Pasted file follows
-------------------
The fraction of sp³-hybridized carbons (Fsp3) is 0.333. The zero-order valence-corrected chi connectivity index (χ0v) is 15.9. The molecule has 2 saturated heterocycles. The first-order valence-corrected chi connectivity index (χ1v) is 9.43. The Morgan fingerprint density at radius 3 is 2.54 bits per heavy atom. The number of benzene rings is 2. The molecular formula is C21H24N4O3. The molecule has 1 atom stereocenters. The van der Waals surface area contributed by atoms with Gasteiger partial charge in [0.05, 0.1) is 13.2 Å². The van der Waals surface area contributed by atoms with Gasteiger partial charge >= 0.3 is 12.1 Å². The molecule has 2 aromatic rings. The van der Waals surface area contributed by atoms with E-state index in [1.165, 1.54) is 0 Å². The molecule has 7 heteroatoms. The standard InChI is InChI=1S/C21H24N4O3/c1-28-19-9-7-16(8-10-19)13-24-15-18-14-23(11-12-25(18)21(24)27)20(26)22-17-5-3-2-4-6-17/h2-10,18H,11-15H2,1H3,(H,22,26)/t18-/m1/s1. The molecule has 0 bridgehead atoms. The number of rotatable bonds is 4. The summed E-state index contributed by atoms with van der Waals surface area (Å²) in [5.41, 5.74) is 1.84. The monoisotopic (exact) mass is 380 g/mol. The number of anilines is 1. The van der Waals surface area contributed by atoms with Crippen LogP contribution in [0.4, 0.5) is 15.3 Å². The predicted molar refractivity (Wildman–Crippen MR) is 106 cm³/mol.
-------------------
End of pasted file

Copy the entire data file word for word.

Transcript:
The fraction of sp³-hybridized carbons (Fsp3) is 0.333. The zero-order valence-corrected chi connectivity index (χ0v) is 15.9. The molecule has 2 saturated heterocycles. The first-order valence-corrected chi connectivity index (χ1v) is 9.43. The Morgan fingerprint density at radius 3 is 2.54 bits per heavy atom. The number of benzene rings is 2. The molecular formula is C21H24N4O3. The molecule has 1 atom stereocenters. The van der Waals surface area contributed by atoms with Gasteiger partial charge in [0.05, 0.1) is 13.2 Å². The van der Waals surface area contributed by atoms with Gasteiger partial charge >= 0.3 is 12.1 Å². The molecule has 2 aromatic rings. The van der Waals surface area contributed by atoms with E-state index in [1.165, 1.54) is 0 Å². The molecule has 7 heteroatoms. The standard InChI is InChI=1S/C21H24N4O3/c1-28-19-9-7-16(8-10-19)13-24-15-18-14-23(11-12-25(18)21(24)27)20(26)22-17-5-3-2-4-6-17/h2-10,18H,11-15H2,1H3,(H,22,26)/t18-/m1/s1. The molecule has 0 bridgehead atoms. The number of rotatable bonds is 4. The summed E-state index contributed by atoms with van der Waals surface area (Å²) in [5.41, 5.74) is 1.84. The monoisotopic (exact) mass is 380 g/mol. The number of anilines is 1. The van der Waals surface area contributed by atoms with Crippen LogP contribution in [0.4, 0.5) is 15.3 Å². The predicted molar refractivity (Wildman–Crippen MR) is 106 cm³/mol.